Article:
Clay Times Back Issues Vol. 2 Issue 4 • May/June 1996 - Page 7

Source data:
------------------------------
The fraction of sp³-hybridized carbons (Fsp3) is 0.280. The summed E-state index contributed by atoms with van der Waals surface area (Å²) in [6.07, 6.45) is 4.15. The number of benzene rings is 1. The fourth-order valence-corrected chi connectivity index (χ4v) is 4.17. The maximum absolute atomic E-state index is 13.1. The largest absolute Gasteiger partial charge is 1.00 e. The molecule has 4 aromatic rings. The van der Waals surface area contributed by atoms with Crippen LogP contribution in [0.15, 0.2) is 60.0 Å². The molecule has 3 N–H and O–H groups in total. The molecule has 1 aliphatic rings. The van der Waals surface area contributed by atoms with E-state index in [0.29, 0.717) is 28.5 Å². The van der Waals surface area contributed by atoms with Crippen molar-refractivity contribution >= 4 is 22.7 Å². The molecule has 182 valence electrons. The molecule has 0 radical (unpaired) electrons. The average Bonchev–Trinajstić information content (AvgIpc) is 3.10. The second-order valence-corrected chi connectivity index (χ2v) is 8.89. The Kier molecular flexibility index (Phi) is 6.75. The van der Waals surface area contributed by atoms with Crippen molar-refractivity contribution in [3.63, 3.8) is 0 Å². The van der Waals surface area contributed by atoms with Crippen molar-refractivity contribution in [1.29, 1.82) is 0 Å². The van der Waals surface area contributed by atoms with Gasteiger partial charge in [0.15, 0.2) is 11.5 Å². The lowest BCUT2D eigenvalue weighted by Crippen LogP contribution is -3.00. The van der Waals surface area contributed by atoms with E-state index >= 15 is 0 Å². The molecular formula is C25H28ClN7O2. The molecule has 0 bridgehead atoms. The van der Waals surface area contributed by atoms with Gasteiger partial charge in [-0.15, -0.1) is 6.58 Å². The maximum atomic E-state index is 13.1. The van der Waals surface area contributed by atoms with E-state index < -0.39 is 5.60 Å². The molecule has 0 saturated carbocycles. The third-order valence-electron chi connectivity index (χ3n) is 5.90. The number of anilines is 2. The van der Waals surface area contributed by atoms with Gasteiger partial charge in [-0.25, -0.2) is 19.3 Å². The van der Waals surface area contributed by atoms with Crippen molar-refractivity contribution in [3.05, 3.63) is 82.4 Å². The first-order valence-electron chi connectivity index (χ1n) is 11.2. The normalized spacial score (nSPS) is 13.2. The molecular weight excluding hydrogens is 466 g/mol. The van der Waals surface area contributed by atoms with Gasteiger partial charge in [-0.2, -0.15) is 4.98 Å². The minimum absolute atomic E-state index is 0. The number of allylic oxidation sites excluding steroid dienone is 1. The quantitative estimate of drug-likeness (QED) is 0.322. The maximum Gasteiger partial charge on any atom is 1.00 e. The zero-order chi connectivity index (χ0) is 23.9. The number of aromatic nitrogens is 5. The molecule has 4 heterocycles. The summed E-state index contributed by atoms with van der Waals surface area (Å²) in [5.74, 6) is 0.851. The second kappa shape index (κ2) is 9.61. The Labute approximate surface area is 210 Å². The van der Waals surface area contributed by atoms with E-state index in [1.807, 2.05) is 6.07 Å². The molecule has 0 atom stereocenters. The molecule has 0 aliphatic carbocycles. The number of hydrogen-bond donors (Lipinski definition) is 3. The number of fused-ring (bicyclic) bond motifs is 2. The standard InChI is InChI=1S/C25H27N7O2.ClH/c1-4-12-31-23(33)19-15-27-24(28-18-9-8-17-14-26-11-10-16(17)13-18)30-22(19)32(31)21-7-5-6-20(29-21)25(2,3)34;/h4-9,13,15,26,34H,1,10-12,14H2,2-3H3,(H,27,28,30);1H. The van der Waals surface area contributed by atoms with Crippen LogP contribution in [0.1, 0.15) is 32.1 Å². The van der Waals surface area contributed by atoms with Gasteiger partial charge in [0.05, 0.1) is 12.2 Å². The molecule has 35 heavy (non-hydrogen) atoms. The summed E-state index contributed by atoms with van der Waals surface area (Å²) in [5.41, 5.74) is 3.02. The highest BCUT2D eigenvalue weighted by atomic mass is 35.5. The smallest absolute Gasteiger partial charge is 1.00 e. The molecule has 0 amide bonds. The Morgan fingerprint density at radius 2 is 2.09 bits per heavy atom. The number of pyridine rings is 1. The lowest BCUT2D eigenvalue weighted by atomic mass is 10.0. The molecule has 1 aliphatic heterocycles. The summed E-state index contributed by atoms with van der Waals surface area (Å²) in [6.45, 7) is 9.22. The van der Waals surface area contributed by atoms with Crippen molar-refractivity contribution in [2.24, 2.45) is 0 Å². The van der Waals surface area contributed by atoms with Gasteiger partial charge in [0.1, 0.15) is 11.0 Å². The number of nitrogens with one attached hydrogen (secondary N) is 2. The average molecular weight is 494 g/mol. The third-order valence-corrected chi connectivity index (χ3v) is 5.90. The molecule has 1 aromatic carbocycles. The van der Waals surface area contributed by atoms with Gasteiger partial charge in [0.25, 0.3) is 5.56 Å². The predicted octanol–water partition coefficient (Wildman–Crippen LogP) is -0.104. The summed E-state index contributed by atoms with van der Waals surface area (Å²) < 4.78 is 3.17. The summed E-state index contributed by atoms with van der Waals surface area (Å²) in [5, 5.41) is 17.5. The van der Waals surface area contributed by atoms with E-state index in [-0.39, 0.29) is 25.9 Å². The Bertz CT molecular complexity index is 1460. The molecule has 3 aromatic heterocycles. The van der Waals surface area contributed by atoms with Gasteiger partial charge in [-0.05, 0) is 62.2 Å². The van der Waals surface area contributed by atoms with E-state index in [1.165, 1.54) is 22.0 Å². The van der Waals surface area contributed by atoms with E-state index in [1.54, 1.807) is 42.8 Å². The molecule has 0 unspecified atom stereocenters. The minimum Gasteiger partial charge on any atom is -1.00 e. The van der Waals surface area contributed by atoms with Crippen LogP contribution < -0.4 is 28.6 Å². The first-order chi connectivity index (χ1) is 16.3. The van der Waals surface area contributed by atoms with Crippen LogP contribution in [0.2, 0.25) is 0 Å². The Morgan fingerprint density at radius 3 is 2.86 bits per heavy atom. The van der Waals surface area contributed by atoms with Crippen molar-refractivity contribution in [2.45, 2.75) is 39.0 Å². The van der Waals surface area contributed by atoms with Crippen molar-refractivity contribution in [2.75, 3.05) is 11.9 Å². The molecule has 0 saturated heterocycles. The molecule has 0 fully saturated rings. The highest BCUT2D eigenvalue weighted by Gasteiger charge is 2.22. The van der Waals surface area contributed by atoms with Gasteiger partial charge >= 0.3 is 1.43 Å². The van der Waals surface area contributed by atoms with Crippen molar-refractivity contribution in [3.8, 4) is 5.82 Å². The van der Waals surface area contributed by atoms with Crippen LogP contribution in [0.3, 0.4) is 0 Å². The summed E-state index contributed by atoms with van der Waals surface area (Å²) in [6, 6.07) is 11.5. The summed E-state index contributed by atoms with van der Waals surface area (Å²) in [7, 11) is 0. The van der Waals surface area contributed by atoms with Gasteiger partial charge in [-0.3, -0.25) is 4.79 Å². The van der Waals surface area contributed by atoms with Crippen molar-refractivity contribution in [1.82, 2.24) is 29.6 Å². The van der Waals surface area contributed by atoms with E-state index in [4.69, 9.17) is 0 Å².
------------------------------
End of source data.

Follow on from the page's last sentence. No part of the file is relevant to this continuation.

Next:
that forms the core of his grandoxides; and a commercial white beyond them. The Busbees son's development. Tutored by feldspathic glaze. Traditional brought progressive cosmopolitan both his grandfather and father, stoneware glazes of salt and ideas born of the Arts and Crafts Ben III has grown from recreating frogskin (a salt-fired Albany slip) Movement. Begun in late ninethe shapes and glazes of his were augmented with the white teenth-century England, this grandfather to cremovement strove new forms to re-forge the “My grandfather's philosophy was that simplicity in form ating that extend the vanished links same approach between everyday and shape was the key. It's easy to be complicated, but into new areas. As life and art and hard to keep things simple. This is my philosophy, too.” Ben III says, ”My handmade craft. — BEN OWEN III grandfather was Emphasizing a one of the main influences in my renewed appreciation of the stanlife. My grandfather's philosophy dards of common handwork, it was that simplicity in form and sought to provide an important shape was the key. It's easy to be antidote to the dehumanizing complicated, but hard to keep standards of mass production. As things simple. This is my philosoJuliana wrote,”...There is some phy, too.” Ben III has further magic quality about producing a broadened his perspective on trahand-wrought article--particularly ditional functional form with a when it is 'built upon honor' as college education in ceramics. our old handcrafters used to say.“ This perspective enabled Jacques Today, Ben Owen III has been and Juliana to grasp the intrinsic making pots at the family pottery similarities between this local potfor 14 years. He continues to tery and an ancient worldwide Ben Owen III as a youngster, at pottery develop his own interpretations of tradition extending to the Far entrance. (Sign stood from 1959-1972). the shapes his grandfather and East. Jacques Busbee created, but he is not confined by them. His recent feldspathic glaze and what Jacques, Juliana, and Ben I work resonates with shifting became their most prized glaze, a forged a collaboration to develop rhythms and cadences that are special Chinese Blue (see cover new forms and glazes that sought, perhaps more revealing of life's photo). The recipe for this glaze in Jacques’ words, to be ”...the tempo today. He ambitiously was a closely held secret, but was perfect expression of the techreaches for wider sources, drawlikely a variation of the white nique that produced it.” They ing upon Neolithic Chinese potglaze with additions of copper sought to express the essential tery and bronze forms, as well and other oxides, fired to cone 5-8. quality shared by all functional as decorative elements from the pottery throughout the ages: an It is this form, style, and aesthetic beauty welded seamlesscontinued on page 30 approach of Ben Owen I's work ly to another kind of beauty, hidden in the very essentialness of everyday use. Ben Owen I's work concentrated on uniting the strong essential forms of Chinese Han, Tang, and Sung Dynasty pots with those of local forms. Jacques helped refine these forms and developed new glazes to complement them. Traditional lead glazes were used on earthenware pieces, but to these were added ”tobacco spit“, a lead glaze with manganese; ”mirror black“, a commercial lead glaze with manganese and other Two-chamber wood kiln at Ben Owen Pottery. ▼